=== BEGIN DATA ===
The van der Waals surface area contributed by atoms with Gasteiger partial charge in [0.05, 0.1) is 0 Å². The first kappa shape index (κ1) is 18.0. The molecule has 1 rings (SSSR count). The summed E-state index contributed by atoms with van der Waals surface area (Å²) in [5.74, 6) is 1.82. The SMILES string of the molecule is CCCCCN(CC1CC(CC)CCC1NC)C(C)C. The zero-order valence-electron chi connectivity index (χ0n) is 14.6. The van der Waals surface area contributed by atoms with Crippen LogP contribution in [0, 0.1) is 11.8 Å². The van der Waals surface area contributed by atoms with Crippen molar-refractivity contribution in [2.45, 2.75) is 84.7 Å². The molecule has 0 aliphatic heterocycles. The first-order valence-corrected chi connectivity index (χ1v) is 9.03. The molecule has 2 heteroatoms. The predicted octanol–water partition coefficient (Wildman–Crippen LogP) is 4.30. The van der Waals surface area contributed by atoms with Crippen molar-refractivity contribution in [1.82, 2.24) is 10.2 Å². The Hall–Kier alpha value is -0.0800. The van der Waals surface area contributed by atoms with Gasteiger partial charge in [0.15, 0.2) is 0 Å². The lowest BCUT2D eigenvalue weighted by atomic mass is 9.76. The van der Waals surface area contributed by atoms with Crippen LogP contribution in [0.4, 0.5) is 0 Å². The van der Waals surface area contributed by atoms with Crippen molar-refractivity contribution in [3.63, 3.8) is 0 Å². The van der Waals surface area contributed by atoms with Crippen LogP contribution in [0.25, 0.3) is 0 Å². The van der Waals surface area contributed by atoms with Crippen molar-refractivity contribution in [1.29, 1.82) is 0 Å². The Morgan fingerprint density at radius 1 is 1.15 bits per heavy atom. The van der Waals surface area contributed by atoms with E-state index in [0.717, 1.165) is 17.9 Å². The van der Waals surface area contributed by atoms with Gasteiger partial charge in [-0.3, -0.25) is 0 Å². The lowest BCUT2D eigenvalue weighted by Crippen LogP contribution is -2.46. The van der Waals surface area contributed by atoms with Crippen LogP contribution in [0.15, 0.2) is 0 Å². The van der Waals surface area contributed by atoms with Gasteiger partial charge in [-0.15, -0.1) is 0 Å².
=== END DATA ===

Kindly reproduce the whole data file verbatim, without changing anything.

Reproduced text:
The van der Waals surface area contributed by atoms with Gasteiger partial charge in [0.05, 0.1) is 0 Å². The first kappa shape index (κ1) is 18.0. The molecule has 1 rings (SSSR count). The summed E-state index contributed by atoms with van der Waals surface area (Å²) in [5.74, 6) is 1.82. The SMILES string of the molecule is CCCCCN(CC1CC(CC)CCC1NC)C(C)C. The zero-order valence-electron chi connectivity index (χ0n) is 14.6. The van der Waals surface area contributed by atoms with Crippen LogP contribution in [0, 0.1) is 11.8 Å². The van der Waals surface area contributed by atoms with Crippen molar-refractivity contribution in [2.45, 2.75) is 84.7 Å². The molecule has 0 aliphatic heterocycles. The first-order valence-corrected chi connectivity index (χ1v) is 9.03. The molecule has 2 heteroatoms. The predicted octanol–water partition coefficient (Wildman–Crippen LogP) is 4.30. The van der Waals surface area contributed by atoms with Crippen molar-refractivity contribution in [1.82, 2.24) is 10.2 Å². The Hall–Kier alpha value is -0.0800. The van der Waals surface area contributed by atoms with Gasteiger partial charge in [0.15, 0.2) is 0 Å². The lowest BCUT2D eigenvalue weighted by atomic mass is 9.76. The van der Waals surface area contributed by atoms with Crippen LogP contribution in [0.4, 0.5) is 0 Å². The van der Waals surface area contributed by atoms with Crippen molar-refractivity contribution in [3.63, 3.8) is 0 Å². The van der Waals surface area contributed by atoms with Crippen LogP contribution in [0.25, 0.3) is 0 Å². The van der Waals surface area contributed by atoms with Crippen molar-refractivity contribution in [1.29, 1.82) is 0 Å². The Morgan fingerprint density at radius 1 is 1.15 bits per heavy atom. The van der Waals surface area contributed by atoms with E-state index in [0.717, 1.165) is 17.9 Å². The van der Waals surface area contributed by atoms with Gasteiger partial charge in [-0.3, -0.25) is 0 Å². The lowest BCUT2D eigenvalue weighted by Crippen LogP contribution is -2.46. The van der Waals surface area contributed by atoms with Crippen LogP contribution in [0.15, 0.2) is 0 Å². The van der Waals surface area contributed by atoms with Gasteiger partial charge in [-0.15, -0.1) is 0 Å².